The Egyptian Book of the Dead is not, in fact, a single book, but a collection of scrolls and other documents which include rituals, spells, and prayers found in the ancient Egyptian religion. Because this was a funerary text, copies of the various spells and prayers were often entombed with the dead at the time of burial. Often, they were commissioned by kings and priests to be customized for use at death. The scrolls which survive today were written by a variety of authors over the course of several hundred years, and include the Coffin Texts and the earlier Pyramid Texts.
Documents which are included in the Book of the Dead were discovered in the 1400s, but were not translated until the beginning of the nineteenth century. At that time, French researcher Jean Francois Champollion was able to decipher enough of the hieroglyphics to determine that what he was reading was in fact a funerary ritual text. A number of other French and British translators worked on the papyri over the next hundred or so years.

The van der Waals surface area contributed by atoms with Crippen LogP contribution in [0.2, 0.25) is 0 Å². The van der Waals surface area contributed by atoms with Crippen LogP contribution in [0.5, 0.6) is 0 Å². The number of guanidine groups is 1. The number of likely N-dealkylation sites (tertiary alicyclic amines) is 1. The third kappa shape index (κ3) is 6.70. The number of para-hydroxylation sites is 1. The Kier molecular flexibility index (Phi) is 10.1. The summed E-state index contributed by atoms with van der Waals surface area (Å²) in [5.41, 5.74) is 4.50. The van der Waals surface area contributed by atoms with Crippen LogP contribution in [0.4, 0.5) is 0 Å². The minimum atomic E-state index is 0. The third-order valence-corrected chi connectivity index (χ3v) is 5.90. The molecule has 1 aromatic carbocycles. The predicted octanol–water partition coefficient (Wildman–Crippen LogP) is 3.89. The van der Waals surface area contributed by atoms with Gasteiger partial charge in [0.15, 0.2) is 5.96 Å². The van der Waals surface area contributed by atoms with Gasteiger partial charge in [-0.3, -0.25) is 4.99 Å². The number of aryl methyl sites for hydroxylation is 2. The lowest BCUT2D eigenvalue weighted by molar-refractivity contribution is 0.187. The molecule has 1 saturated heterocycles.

In 1885, E.A. Wallis Budge of the British Museum presented another translation, which is still widely cited today. However, the Budge translation has come under fire by a number of scholars, who state that Budge’s work was based on flawed interpretations of the original hieroglyphics. There is also some question about whether Budge’s translations were actually done by his students and then passed off as his own work; this tends to imply that there may have been a lack of accuracy in some portions of the translation when it was first presented. In the years since Budge published his version of the Book of the Dead, great advances have been made in the understanding of early Egyptian language.
Today, many students of Kemetic religion recommend Raymond Faulkner’s translation, entitled The Egyptian Book of the Dead: The Book of Going Forth by Day.